One of the biggest threats to your financial security isn’t the markets, interest rates or even your job security. It is a lack of preparation, particularly for unexpected events, that usually leaves investors reeling when markets swoon. If you haven’t protected yourself from the potential downsides in life, after all, then it’s difficult to maneuver when the unforeseen strikes.
Did you know that 70% of adults over the age of 65 are predicted to need some type of long-term care for an average length of three years? While thinking about your future, you’ve likely already planned financially, but have you considered your long-term care options?
Having an estate plan is among the most important things you can do for your loved ones. It is, however, a task many of us dread and put off dealing with until later in life. If there is one thing we can recommend, it is that it is never too early to start planning. However, it can be too late. Do you have an estate plan that will provide for your loved ones, in the event of death or upon incapacity?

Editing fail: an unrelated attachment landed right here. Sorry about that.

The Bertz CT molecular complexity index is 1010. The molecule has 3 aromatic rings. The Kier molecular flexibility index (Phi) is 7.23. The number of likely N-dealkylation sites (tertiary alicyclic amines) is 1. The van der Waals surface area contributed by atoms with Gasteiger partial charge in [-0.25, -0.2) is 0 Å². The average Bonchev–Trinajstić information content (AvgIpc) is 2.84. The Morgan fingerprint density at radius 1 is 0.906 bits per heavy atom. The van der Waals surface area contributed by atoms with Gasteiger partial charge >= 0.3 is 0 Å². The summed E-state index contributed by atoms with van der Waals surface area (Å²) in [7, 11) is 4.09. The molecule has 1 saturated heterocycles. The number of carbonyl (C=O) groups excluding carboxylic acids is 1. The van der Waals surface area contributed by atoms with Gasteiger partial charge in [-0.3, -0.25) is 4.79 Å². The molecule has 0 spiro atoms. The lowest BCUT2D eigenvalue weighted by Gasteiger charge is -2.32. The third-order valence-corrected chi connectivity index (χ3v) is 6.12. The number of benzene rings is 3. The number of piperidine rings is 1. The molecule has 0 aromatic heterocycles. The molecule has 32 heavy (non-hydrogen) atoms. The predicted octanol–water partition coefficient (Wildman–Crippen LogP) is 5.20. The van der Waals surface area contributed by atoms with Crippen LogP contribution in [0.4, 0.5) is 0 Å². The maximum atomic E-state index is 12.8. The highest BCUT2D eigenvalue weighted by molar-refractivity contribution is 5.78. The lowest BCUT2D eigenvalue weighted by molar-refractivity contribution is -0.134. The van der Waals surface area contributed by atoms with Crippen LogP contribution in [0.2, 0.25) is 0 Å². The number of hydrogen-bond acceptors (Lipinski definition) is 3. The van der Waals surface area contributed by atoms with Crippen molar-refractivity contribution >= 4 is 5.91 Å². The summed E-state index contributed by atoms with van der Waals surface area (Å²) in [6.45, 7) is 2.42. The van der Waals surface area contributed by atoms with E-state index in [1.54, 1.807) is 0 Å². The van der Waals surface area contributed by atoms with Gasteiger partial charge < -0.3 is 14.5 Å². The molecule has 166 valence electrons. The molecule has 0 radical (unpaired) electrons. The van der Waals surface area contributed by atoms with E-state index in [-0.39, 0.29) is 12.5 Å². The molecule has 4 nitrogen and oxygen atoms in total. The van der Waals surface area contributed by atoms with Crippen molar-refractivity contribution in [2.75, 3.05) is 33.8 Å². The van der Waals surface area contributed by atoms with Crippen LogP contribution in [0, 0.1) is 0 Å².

In these uncertain times, it’s more important than ever to have your legal, financial and medical ducks in a row. Sadly, when serious illness strikes it is usually quite rapid and often unexpected. In these times, however, we do have forewarning that we are all at risk of contracting COVID-19, the coronavirus.
COVID-19 UPDATE: Paying for Covid-19 Testing and Treatment if You Have a High Deductible Insurance Plan
If you have a high deductible health plan (HDHP), you may still be able to get coverage for Covid-19 testing and treatment without paying a deductible.
A power of attorney is a document that lets you appoint a person or an organization to handle the financial and medical decisions on your behalf, when you are not able to because of sickness or death. The person or the organization is called the attorney-in-fact or the agent. POA is given to someone whom you can trust with your life.
If someone has lost capacity to execute legal documents and has no power of attorney in place or has a power of attorney that is no longer usable (for example, if the named agents are deceased), a guardianship proceeding may be the only recourse.